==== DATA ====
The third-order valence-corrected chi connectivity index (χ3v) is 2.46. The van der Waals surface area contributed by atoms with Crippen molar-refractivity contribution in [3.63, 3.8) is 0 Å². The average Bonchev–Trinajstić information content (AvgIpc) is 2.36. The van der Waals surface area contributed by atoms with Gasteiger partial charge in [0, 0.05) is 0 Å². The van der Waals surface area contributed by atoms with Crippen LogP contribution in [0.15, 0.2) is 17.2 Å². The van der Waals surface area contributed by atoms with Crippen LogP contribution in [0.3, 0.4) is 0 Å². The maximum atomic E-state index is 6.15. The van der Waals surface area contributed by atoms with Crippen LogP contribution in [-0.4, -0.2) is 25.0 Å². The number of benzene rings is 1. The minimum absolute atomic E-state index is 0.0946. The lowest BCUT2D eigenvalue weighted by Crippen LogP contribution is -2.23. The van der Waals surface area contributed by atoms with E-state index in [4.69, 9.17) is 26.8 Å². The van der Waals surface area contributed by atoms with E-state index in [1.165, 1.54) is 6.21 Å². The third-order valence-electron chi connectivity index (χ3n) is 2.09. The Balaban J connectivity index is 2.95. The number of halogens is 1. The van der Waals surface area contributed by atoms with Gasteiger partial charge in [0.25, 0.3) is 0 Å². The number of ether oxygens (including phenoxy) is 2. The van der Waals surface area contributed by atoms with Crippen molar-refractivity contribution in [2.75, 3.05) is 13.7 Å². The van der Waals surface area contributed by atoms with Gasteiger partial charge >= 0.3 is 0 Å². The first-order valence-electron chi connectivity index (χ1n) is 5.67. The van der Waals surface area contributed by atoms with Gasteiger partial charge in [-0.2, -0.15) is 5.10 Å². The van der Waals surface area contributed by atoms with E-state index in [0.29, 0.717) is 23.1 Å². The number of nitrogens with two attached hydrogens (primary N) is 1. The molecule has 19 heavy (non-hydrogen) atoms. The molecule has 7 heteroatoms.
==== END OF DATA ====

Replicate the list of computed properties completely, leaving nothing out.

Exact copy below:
The third-order valence-corrected chi connectivity index (χ3v) is 2.46. The van der Waals surface area contributed by atoms with Crippen molar-refractivity contribution in [3.63, 3.8) is 0 Å². The average Bonchev–Trinajstić information content (AvgIpc) is 2.36. The van der Waals surface area contributed by atoms with Gasteiger partial charge in [0, 0.05) is 0 Å². The van der Waals surface area contributed by atoms with Crippen LogP contribution in [0.15, 0.2) is 17.2 Å². The van der Waals surface area contributed by atoms with Crippen LogP contribution in [0.3, 0.4) is 0 Å². The maximum atomic E-state index is 6.15. The van der Waals surface area contributed by atoms with Crippen LogP contribution in [-0.4, -0.2) is 25.0 Å². The number of benzene rings is 1. The minimum absolute atomic E-state index is 0.0946. The lowest BCUT2D eigenvalue weighted by Crippen LogP contribution is -2.23. The van der Waals surface area contributed by atoms with E-state index in [4.69, 9.17) is 26.8 Å². The van der Waals surface area contributed by atoms with E-state index in [1.165, 1.54) is 6.21 Å². The third-order valence-electron chi connectivity index (χ3n) is 2.09. The Balaban J connectivity index is 2.95. The number of halogens is 1. The van der Waals surface area contributed by atoms with Gasteiger partial charge in [0.25, 0.3) is 0 Å². The number of ether oxygens (including phenoxy) is 2. The van der Waals surface area contributed by atoms with Crippen molar-refractivity contribution in [2.75, 3.05) is 13.7 Å². The van der Waals surface area contributed by atoms with Gasteiger partial charge >= 0.3 is 0 Å². The first-order valence-electron chi connectivity index (χ1n) is 5.67. The van der Waals surface area contributed by atoms with Gasteiger partial charge in [-0.2, -0.15) is 5.10 Å². The van der Waals surface area contributed by atoms with E-state index in [0.29, 0.717) is 23.1 Å². The number of nitrogens with two attached hydrogens (primary N) is 1. The molecule has 19 heavy (non-hydrogen) atoms. The molecule has 7 heteroatoms.